Release: 18th of February 2021
Transmigration is the sophomore album from Lebanese bassist & composer Makram Aboul Hosn, recorded in Beirut just three days after the port explosion which was watched from around the world.
In fact, the dramatic events of August 4th were just one of a series of catastrophes to hit the country, following economic crash, mass protests and, of course, COVID-19.
Originally scheduled to take place at a European studio with an international line up, Makram decided instead to invest in the local Beirut scene, bringing together some of the city’s leading jazz musicians – along with a handful of guests including US vibraphone star Joe Locke.
“Something inside me still insisted that we go ahead, and that our only way out of this downward spiritual/psychological spiral was the creative act of making music.
As it has done hundreds of times before, music provided refuge for our bleeding hearts.”
On first listen, Transmigration is a swinging album which, with rich orchestrations that run through quintet through to 11-piece ensemble, showcases the intricate arranging skills of its bandleader Makram.
But, as the name suggests, the music doesn’t rest there.
Through-composed ensemble sections, free improvisations and extended percussion features all contribute to make this an album which demands repeated listening, highlighting Makrams broad range of influences which encompass everything from Thad Jones/Mel Lewis, Monk & Mingus to Stravinsky and Ali Farka Touré.
Liner notes (by Makram Aboul Hosn)
I received a grant from AFAC (Arab Fund for Arts and Culture) to record my music somewhere around December 2019. Then, 2020 happened. Lebanon was in a total state of chaos with protests and violence on the streets. The economy started its quick descent into a crash, the banks confiscated our money, and the protests grew more and more violent. To receive this grant was a like seeing a lotus in a muddy pond.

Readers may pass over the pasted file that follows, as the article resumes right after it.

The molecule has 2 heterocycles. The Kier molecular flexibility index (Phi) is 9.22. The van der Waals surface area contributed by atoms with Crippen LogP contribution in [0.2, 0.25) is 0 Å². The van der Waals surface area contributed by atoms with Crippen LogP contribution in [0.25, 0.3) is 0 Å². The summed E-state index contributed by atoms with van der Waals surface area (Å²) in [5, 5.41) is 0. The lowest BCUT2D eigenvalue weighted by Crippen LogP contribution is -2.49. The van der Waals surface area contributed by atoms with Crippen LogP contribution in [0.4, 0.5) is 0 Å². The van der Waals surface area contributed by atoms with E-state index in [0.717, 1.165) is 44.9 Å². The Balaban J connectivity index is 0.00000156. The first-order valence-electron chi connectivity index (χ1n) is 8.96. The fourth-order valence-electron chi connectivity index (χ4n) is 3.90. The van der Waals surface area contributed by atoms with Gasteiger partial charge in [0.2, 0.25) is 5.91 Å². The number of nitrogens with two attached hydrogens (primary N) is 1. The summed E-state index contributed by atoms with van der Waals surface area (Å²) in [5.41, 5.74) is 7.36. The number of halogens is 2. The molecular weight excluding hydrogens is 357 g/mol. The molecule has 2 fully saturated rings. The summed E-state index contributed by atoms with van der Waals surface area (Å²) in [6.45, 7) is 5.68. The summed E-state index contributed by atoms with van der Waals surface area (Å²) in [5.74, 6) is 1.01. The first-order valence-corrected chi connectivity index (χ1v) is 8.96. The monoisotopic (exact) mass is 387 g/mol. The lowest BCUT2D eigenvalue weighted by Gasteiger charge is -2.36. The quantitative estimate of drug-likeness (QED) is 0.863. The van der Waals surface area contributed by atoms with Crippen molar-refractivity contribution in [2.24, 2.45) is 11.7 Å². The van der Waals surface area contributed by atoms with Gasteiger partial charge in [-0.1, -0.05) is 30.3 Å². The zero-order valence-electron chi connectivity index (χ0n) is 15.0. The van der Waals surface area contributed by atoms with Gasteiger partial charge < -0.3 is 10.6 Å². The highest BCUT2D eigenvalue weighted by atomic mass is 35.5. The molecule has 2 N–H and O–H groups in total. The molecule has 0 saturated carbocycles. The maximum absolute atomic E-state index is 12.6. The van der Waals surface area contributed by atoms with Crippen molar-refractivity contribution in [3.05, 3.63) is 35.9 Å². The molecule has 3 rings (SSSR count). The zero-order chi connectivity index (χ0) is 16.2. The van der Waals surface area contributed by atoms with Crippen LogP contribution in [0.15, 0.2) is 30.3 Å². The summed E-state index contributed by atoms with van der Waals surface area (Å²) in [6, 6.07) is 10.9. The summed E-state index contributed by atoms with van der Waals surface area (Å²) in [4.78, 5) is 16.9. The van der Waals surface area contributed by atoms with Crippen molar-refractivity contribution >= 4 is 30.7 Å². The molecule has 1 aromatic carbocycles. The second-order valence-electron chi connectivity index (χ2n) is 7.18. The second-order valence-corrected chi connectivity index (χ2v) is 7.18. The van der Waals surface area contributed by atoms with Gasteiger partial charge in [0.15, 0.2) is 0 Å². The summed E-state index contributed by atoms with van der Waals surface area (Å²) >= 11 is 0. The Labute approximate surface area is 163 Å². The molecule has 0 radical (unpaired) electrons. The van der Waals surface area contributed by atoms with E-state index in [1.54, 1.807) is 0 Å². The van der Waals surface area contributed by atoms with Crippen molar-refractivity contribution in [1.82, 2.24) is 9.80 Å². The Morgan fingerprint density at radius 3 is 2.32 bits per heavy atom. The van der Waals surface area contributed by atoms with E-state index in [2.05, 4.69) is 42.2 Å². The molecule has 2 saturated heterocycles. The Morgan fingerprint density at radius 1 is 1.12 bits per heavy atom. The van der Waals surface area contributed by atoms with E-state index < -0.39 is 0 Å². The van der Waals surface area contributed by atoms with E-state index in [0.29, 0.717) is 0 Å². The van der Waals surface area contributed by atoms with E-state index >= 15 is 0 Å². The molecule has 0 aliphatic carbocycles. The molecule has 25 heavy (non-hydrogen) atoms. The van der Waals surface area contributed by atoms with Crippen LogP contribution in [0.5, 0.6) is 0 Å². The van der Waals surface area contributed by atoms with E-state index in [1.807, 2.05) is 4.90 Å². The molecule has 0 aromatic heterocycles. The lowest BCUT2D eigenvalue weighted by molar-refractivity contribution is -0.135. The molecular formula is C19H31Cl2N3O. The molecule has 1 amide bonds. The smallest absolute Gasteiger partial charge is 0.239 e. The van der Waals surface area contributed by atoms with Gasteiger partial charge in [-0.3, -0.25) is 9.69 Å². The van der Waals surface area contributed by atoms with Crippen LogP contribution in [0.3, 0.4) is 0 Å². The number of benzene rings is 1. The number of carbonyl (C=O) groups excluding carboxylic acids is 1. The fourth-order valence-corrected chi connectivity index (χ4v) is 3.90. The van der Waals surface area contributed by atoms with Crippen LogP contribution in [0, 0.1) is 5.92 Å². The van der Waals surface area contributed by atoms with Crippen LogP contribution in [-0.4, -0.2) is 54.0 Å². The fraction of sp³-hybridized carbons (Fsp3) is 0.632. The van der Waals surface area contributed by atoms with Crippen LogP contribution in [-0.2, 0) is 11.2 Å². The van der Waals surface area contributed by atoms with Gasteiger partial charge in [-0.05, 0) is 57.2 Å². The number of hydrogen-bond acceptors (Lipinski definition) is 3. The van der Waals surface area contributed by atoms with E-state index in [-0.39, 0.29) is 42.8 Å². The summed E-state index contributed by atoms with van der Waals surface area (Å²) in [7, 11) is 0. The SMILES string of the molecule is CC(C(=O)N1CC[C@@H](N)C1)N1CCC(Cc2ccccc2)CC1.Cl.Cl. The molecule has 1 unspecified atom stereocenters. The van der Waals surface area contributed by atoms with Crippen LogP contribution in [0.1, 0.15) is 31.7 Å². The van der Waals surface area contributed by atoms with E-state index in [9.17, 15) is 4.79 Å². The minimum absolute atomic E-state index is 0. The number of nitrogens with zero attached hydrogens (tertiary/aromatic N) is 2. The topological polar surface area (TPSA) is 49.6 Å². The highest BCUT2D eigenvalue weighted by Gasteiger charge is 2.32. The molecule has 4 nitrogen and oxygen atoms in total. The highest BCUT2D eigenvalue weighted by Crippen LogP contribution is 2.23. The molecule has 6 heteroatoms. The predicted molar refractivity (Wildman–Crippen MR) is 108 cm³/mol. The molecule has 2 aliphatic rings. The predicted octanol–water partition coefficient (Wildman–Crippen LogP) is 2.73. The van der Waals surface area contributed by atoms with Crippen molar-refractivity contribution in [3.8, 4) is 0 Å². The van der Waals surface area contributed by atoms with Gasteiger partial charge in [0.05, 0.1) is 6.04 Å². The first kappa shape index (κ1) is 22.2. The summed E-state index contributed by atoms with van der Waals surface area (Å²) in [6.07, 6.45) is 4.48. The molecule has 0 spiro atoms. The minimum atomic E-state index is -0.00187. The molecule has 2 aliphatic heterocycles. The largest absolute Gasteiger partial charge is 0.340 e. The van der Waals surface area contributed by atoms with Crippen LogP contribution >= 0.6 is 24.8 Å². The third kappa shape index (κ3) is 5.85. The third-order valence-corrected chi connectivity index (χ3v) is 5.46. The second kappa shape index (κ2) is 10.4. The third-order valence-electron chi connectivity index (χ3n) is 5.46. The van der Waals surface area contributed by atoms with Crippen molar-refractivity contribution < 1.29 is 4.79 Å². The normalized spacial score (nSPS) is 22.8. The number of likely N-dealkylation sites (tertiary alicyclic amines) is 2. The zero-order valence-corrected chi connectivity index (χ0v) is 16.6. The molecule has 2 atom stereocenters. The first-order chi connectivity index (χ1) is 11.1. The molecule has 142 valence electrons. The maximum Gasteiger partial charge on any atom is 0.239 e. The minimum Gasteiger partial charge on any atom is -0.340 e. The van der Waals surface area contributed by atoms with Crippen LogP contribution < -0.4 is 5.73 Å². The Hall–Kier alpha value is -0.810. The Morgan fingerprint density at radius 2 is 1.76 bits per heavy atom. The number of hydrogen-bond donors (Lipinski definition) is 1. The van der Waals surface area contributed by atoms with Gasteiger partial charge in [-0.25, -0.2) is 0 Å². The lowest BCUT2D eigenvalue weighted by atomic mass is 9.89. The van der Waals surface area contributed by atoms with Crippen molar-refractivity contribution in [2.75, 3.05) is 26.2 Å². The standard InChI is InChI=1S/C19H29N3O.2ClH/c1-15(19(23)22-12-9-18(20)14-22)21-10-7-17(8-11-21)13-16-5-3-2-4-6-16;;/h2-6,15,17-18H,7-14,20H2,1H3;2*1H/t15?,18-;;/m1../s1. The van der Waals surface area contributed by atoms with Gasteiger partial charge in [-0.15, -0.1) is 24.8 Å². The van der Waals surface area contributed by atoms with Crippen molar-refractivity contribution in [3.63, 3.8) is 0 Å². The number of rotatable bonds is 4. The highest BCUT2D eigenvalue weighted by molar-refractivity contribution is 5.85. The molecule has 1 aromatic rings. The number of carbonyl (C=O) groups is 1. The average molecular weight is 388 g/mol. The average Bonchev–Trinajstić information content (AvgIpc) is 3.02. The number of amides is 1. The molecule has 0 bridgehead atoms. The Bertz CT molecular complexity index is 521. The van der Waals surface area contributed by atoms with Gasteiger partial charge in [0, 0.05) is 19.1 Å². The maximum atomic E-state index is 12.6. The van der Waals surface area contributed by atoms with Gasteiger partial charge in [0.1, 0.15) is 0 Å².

The original idea was to travel to Europe with the grant and record my music there with a quintet. Then came COVID-19, and the whole world changed. I, like everyone else, had a lot of time on my hands, so I dumped my travel plans, sat down and figured out a new plan.
I never felt more connected to my home country as much as when the October 2019 Revolution started. And since there was an economic collapse coming, and COVID-19 completely crushed our hopes as performing musicians, I intuitively felt that the best place to spend my grant money was in my local music scene.
I re-wrote all the music for whatever the country, and the world, had to offer during that time. I surrendered to the circumstances, and I buried myself with the task of arranging all this music for a larger ensemble sometimes reaching 11 instruments, sometimes just 5. It was a blessing to be able to give myself something to work on while the outside world offered nothing but disappointment.
Flash forward, August 2020 arrived. I booked a few days at Audio Addicts Studio in Hamra (Beirut) for 5 days to record everything. We were supposed to start recording on the 7th. On the 4th of August, something beyond comprehension took place. A blow so big that a lot of us still struggle with processing it. There was a brutal, large explosion at the Beirut Port that completely destroyed a massive chunk of city. People were walking around with blood all over them, trying to get into the already overflowing hospitals. Homes were totally destroyed, many never came back to see their families.
Everyone involved in the project felt like maybe it’s not the time to record music after such a tragedy. I did too. There is a sense of deflation/depression that you get after you home gets ravaged that makes you not want to do anything whatsoever.
But, something inside me still insisted that we go ahead, and that our only way out of this downward spiritual/psychological spiral was the creative act of making music. So, we proceeded to record on the 7 th of August, and as the photos show there are so many smiles of relief on our faces…music, as it has done hundreds of time before, provided refuge for our bleeding hearts.
The title of the album is “Transmigration”.
I grew up in a Druze environment, and the idea of reincarnation was always around me from a very young age. When I lost my older brother at the age of 10, I realized that the possibility of him coming back somehow, somewhere, provided some kind of comfort for our family. As the years passed by, the idea of transmigration took on a much broader meaning for me. I noticed that in my own lifetime, I must have died and transformed at least 20 times by now. Then, I noticed that the same kind of people come back to me over the years, but in different bodies and names.
None of this can proven, none of this can or should be approached with logic, which would be a waste of energy.
The music that you will listen to in this album, is first and foremost a representation of how I see the world, and what I hope for it to achieve for you is exactly what it achieved for me: comfort, a sense of love, unity, and refuge.
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